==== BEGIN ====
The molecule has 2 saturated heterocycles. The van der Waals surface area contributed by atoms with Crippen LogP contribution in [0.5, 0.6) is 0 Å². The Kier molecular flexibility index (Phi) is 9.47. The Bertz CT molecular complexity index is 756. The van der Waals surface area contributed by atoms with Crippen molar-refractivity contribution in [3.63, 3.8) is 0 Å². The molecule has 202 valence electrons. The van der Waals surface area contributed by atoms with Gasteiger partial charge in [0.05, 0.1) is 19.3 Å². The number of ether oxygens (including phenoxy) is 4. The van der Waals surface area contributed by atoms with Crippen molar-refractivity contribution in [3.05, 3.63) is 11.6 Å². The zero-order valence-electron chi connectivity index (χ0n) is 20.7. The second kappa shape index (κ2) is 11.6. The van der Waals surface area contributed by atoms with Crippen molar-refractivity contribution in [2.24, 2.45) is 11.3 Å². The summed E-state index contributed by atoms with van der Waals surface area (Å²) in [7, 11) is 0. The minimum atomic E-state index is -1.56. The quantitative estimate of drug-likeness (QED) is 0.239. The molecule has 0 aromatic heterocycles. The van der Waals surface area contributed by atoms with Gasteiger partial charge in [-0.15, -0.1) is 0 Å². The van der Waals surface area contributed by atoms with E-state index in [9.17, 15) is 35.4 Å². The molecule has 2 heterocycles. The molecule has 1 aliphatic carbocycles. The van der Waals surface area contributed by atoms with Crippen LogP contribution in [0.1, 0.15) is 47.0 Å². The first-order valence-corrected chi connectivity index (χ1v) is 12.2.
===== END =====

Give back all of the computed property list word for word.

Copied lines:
The molecule has 2 saturated heterocycles. The van der Waals surface area contributed by atoms with Crippen LogP contribution in [0.5, 0.6) is 0 Å². The Kier molecular flexibility index (Phi) is 9.47. The Bertz CT molecular complexity index is 756. The van der Waals surface area contributed by atoms with Crippen molar-refractivity contribution in [3.63, 3.8) is 0 Å². The molecule has 202 valence electrons. The van der Waals surface area contributed by atoms with Gasteiger partial charge in [0.05, 0.1) is 19.3 Å². The number of ether oxygens (including phenoxy) is 4. The van der Waals surface area contributed by atoms with Crippen molar-refractivity contribution in [3.05, 3.63) is 11.6 Å². The zero-order valence-electron chi connectivity index (χ0n) is 20.7. The second kappa shape index (κ2) is 11.6. The van der Waals surface area contributed by atoms with Crippen molar-refractivity contribution in [2.24, 2.45) is 11.3 Å². The summed E-state index contributed by atoms with van der Waals surface area (Å²) in [7, 11) is 0. The minimum atomic E-state index is -1.56. The quantitative estimate of drug-likeness (QED) is 0.239. The molecule has 0 aromatic heterocycles. The van der Waals surface area contributed by atoms with Gasteiger partial charge in [-0.15, -0.1) is 0 Å². The van der Waals surface area contributed by atoms with E-state index in [9.17, 15) is 35.4 Å². The molecule has 2 heterocycles. The molecule has 1 aliphatic carbocycles. The van der Waals surface area contributed by atoms with Crippen LogP contribution in [0.1, 0.15) is 47.0 Å². The first-order valence-corrected chi connectivity index (χ1v) is 12.2.